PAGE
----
July 2003 News

An Unworkable Roadmap

7 July 2003
The Nation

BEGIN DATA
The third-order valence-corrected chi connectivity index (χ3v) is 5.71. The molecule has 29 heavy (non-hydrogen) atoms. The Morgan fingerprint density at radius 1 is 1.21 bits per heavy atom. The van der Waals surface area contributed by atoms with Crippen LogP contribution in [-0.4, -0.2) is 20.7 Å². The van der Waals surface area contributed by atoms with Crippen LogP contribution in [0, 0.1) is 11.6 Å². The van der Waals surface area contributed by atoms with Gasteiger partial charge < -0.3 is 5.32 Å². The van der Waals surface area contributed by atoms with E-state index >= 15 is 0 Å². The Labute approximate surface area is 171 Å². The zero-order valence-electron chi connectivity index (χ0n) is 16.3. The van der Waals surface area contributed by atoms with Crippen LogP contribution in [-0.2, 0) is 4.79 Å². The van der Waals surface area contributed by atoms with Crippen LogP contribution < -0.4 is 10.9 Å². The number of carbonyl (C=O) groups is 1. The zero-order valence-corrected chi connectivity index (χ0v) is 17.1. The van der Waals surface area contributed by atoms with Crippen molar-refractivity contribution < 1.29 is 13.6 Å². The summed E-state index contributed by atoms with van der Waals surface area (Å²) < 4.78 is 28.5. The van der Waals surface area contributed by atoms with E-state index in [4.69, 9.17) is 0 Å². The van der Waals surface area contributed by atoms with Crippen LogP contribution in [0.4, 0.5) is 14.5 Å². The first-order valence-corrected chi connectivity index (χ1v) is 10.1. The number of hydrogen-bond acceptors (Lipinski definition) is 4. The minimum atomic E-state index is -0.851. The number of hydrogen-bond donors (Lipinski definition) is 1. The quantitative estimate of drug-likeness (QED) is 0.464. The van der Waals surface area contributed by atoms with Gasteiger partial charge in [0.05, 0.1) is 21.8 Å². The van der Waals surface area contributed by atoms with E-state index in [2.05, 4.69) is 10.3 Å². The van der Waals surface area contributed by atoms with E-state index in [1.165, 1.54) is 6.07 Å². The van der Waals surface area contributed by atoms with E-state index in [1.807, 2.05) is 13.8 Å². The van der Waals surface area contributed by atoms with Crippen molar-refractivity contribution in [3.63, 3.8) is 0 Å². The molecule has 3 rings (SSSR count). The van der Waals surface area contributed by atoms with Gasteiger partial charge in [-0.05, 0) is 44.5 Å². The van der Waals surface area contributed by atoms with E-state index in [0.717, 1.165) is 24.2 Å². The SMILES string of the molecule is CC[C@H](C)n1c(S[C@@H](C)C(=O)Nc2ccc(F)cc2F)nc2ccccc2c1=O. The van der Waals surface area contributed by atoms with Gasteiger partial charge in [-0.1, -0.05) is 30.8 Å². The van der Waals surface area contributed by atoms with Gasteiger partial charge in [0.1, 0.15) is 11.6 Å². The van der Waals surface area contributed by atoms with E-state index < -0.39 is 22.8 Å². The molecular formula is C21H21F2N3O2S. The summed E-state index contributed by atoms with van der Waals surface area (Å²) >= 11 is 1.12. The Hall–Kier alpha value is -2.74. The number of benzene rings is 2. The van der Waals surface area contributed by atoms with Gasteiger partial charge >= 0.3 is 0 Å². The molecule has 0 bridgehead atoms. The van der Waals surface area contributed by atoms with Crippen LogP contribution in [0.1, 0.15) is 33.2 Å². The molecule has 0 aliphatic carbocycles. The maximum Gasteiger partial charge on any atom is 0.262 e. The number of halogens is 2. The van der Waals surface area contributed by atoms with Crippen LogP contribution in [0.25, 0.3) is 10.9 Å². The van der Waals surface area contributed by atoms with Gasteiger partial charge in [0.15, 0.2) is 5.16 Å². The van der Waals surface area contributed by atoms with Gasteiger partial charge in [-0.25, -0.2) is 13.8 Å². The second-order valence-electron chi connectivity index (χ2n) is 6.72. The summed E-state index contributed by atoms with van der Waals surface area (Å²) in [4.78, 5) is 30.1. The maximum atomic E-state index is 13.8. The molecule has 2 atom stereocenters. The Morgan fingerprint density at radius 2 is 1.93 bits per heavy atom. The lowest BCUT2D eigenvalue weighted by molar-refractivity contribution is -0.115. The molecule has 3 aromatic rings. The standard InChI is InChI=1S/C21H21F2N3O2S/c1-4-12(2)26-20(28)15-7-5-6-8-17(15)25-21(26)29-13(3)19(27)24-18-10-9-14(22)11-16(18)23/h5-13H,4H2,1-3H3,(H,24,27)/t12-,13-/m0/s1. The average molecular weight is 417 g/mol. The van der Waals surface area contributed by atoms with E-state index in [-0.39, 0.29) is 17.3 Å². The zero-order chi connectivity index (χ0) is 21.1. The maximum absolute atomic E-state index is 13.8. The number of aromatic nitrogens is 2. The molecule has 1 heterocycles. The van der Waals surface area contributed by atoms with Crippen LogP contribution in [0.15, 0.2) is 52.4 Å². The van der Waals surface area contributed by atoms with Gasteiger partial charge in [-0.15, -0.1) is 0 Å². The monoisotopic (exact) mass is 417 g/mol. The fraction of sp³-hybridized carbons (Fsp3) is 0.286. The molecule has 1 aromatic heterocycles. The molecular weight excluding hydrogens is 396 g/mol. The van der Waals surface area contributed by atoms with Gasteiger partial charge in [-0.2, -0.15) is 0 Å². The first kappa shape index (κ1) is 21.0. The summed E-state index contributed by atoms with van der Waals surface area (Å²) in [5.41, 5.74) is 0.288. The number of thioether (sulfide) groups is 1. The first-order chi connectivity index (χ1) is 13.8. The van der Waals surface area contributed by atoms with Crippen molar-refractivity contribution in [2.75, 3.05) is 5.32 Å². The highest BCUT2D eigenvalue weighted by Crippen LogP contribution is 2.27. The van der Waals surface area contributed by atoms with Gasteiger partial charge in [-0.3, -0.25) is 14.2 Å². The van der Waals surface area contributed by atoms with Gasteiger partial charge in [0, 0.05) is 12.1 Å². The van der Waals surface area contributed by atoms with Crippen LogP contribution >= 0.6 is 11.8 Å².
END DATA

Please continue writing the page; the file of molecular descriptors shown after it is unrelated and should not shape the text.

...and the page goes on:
Lahore: IT sounds rather strange for the President to keep repeating the idea of having a roadmap for Kashmir on the pattern of the Middle East roadmap handed down to the two disputing parties by Washington. On more than one count, it is inappropriate to show any eagerness for it. For one thing, the Middle Eastern proposal is an obvious formula for perpetuating injustice to the Palestinians. Howsoever promising the start its implementation might make, it is bound sooner rather than later to come up against Israeli intransigence on the questions of settlements and repatriation of refugees. The Palestinians' good faith and the high hopes its framers might pin on it for the peace to return to the region would be of no avail. For another, the objective conditions in Palestine are radically different from those prevailing here. While Tel Aviv is as ruthless as New Delhi in suppressing the freedom struggle and has, likewise, made the lives of Palestinians miserable, the Jews in Israel also remain in constant fear of losing their lives at the hands of suicide bombers. Contrary to this, the Indo-Kashmir scene presents a totally different picture. The people of India, cut off from the trouble spot by a vast distance, have no such concerns about the safety of their lives, especially as their 700,000-strong armed forces in the Valley keep the Kashmiris under their jackboots. Hence the Indian leadership is in no hurry to resolve the dispute, as its Israeli counterpart ought to be. For us, its early resolution is no doubt important but there is no justification in pursuing it with haste that might lead to an unsatisfactory outcome. Another important thing is that New Delhi has turned down the very idea of a roadmap. The President definitely has a point when he says that dialogue with India not covering the Kashmir dispute is untenable, indeed, unacceptable. But the four steps of his roadmap make no sense. There could no peaceful alternative to the first one, 'begin talks'. The Indians could probably be persuaded to shed their aversion to treating Kashmir as 'the central problem' dividing the two of us. But there is certainly going to be a deadlock on the third step, if the present points of view of the parties are kept in view. How can we 'eliminate whatever is unacceptable to the people of Kashmir, for India and for Pakistan' and move to the final step, a 'win-win' situation? The Kashmiris would like to exercise their right to self-determination and Pakistan would go along with them favouring UN-sponsored plebiscite for the purpose. But would India give up its insistence on a solution within its Constitution? Obviously, there is no meeting point in them. Justice and democratic ideals demand that aspirations of the people of Kashmir to decide their future should carry the day. Roadmaps with stalemates built into them will lead nowhere.

 

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